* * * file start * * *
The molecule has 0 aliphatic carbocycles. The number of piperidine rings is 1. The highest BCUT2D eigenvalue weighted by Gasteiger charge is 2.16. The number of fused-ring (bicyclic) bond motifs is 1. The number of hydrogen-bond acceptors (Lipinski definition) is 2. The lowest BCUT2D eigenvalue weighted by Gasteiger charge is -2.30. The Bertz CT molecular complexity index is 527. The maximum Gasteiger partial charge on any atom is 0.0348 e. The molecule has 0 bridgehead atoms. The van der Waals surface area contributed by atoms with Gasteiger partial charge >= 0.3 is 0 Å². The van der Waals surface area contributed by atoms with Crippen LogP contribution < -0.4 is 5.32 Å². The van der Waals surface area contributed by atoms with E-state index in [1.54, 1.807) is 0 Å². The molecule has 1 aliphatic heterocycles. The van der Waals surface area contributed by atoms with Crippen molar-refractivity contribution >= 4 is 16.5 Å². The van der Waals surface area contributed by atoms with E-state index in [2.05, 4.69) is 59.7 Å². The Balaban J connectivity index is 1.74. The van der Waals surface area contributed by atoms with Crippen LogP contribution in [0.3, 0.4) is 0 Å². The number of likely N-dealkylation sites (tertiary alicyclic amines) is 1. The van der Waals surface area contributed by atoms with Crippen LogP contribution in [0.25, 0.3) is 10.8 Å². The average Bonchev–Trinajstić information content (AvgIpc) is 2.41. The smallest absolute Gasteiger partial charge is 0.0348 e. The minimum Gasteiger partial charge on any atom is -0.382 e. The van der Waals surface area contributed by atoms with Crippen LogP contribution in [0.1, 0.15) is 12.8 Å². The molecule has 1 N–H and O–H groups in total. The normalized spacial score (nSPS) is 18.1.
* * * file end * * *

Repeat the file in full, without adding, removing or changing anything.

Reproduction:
The molecule has 0 aliphatic carbocycles. The number of piperidine rings is 1. The highest BCUT2D eigenvalue weighted by Gasteiger charge is 2.16. The number of fused-ring (bicyclic) bond motifs is 1. The number of hydrogen-bond acceptors (Lipinski definition) is 2. The lowest BCUT2D eigenvalue weighted by Gasteiger charge is -2.30. The Bertz CT molecular complexity index is 527. The maximum Gasteiger partial charge on any atom is 0.0348 e. The molecule has 0 bridgehead atoms. The van der Waals surface area contributed by atoms with Gasteiger partial charge >= 0.3 is 0 Å². The van der Waals surface area contributed by atoms with Crippen LogP contribution < -0.4 is 5.32 Å². The van der Waals surface area contributed by atoms with E-state index in [1.54, 1.807) is 0 Å². The molecule has 1 aliphatic heterocycles. The van der Waals surface area contributed by atoms with Crippen molar-refractivity contribution >= 4 is 16.5 Å². The van der Waals surface area contributed by atoms with E-state index in [2.05, 4.69) is 59.7 Å². The Balaban J connectivity index is 1.74. The van der Waals surface area contributed by atoms with Crippen LogP contribution in [0.3, 0.4) is 0 Å². The number of likely N-dealkylation sites (tertiary alicyclic amines) is 1. The van der Waals surface area contributed by atoms with Crippen LogP contribution in [0.25, 0.3) is 10.8 Å². The average Bonchev–Trinajstić information content (AvgIpc) is 2.41. The smallest absolute Gasteiger partial charge is 0.0348 e. The minimum Gasteiger partial charge on any atom is -0.382 e. The van der Waals surface area contributed by atoms with Crippen LogP contribution in [0.1, 0.15) is 12.8 Å². The molecule has 1 N–H and O–H groups in total. The normalized spacial score (nSPS) is 18.1.